It began with a trickle in the summer of '03, when Baathist guerrillas in Fallujah and Mosul mined the roads with improvised bombs. Soldiers lucky enough to survive those blasts reported a suite of symptoms not seen in other wars. Though the men often looked perfectly fine, they had migraines that lasted for days and eventually turned chronic and disabling, were easily addled by basic tasks or forgot how to do them altogether, erupted in violence over small frustrations, and went weeks without a full night's sleep. By the fall of '04, when Workman's national guard battalion deployed from its base in South Carolina, there were thousands of soldiers thus afflicted, and their syndrome had a name, if no known cure. It was called mild or moderate traumatic brain injury (TBI), a catchall term to distinguish its sufferers from those with penetrating head wounds.
Colonel Geoffrey Ling, an army neurologist, was working at a Baghdad combat hospital at the time. "The insurgency was going full tilt," he says, "and the number of TBIs was overwhelming. I'd treated brain injuries since I was a resident in Baltimore, but these were so much worse. The tissue swelled fast and the vessels burst, coating the brain with blood." Already doctors were calling it the signature wound of the war, but none really knew what they were treating. The damage done by blast waves was well beyond their triage expertise. "We were seeing all these cases, and the question arose: Is this a new disease?"
Though it shares key symptoms with post-traumatic stress disorder, with which it's often confused, mild TBI is a physical wound and will respond only to a personalized program of rehab techniques and drugs. Dimly understood at the cellular level even by the scientists hired to solve it, the syndrome is freakishly hard to treat and can bankrupt a family in short order. (Proper care, which starts in the tens of thousands of dollars, is flimsily covered by insurers.)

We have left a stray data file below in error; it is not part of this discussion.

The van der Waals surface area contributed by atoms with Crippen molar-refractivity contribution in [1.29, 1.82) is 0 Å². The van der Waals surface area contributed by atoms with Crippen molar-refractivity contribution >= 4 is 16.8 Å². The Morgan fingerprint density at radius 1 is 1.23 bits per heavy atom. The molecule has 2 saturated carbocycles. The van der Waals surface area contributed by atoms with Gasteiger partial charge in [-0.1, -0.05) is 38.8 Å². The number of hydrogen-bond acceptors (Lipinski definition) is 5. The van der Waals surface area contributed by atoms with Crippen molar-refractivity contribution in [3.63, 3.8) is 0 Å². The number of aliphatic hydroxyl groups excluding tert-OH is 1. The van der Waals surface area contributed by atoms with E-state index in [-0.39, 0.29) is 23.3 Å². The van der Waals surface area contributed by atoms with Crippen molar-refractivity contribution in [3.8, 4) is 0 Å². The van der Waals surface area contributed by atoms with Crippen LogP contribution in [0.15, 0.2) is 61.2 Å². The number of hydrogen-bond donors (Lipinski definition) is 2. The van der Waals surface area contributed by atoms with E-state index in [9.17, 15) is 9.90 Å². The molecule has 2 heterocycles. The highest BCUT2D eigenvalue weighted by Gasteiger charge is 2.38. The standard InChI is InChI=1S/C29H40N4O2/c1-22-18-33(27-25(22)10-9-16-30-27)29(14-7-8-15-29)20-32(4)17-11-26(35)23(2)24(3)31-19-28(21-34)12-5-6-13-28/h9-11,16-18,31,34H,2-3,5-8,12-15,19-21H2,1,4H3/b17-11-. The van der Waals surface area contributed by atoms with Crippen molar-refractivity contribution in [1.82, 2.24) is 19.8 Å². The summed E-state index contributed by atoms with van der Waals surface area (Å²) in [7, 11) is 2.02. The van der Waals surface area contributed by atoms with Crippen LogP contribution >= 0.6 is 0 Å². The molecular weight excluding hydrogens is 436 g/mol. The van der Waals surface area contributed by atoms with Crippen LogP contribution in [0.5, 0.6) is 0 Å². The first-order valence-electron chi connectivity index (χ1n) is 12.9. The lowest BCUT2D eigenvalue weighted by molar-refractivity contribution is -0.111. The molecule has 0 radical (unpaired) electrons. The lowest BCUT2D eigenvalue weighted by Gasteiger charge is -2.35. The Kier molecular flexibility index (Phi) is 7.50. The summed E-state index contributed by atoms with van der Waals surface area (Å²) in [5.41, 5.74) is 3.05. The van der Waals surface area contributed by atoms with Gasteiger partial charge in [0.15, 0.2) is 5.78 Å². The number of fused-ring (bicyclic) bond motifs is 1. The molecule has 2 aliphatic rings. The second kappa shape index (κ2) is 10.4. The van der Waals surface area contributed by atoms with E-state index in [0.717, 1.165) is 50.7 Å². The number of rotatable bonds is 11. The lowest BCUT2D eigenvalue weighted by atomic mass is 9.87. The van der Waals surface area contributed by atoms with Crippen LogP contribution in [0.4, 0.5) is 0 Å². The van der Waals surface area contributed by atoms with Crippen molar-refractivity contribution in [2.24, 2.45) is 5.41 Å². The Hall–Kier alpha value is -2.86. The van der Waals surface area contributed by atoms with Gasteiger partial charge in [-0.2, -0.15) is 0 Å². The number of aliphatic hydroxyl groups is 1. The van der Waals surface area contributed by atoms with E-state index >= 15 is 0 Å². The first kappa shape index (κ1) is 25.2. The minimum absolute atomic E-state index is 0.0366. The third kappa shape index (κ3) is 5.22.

For the best possible outcome, early detection is crucial, because troops kept in combat often compound a mild case through exposure to subsequent blasts. But for the first four years of this bomb-driven war, the Department of Defense made little effort to diagnose and sequester these brain-injured soldiers, sending men past the wire to face dozens more explosions while they were symptomatic. Woeful, too, was the department's handling of TBI sufferers after they left the theater. They went largely unscreened when they stepped off the plane at home, received substandard care when they asked for help, and were left to rot in army hospitals, most notoriously at Walter Reed in Washington, D.C. In the past two years, the military has taken measures to redress this, spending millions on research, opening TBI clinics, and training everyone from medics to junior officers to identify injured troops. But for men like Kevin Workman, this is cold comfort. He wants no amends – just treatment and recognition for a wound that has cost him more than he can say.
To date, nearly 2 million soldiers have served combat tours in Iraq and Afghanistan, but no one in Washington has offered a definitive sense of how many brain-trauma victims have returned. In 2007 the Department of Defense created an agency called the Defense Centers of Excellence to count, treat, and study brain-blast victims. The centers identified about 48,000 cases dating back to 2003 and further asserted that the vast majority of the injuries were mild enough to have healed on their own. But in April 2008, the RAND Corporation ran roughshod over those figures, concluding after an exhaustive nine-month study that more than 300,000 troops had some form of TBI, and only half of them had improved over time.
"They call brain trauma 'the invisible wound'; well, there's nothing less visible than being uncounted," says Paul Rieckhoff, director of Iraq and Afghanistan Veterans of America, the largest and most impactful advocacy group to emerge from the concurrent wars. Rieckhoff, a veteran of the invasion of Baghdad, says his staff is swamped with calls and e-mails from TBI troops or their loved ones, most of them asking how to access care from a military that has largely ignored them. "The VA and DOD paid no attention to this problem the first four years of the war, and now there are all these guys in need of treatment with no clear way to get it. A lot don't even know they have head trauma, or are too afraid to admit it. They think if they raise their hand for help, it's the end of their service career."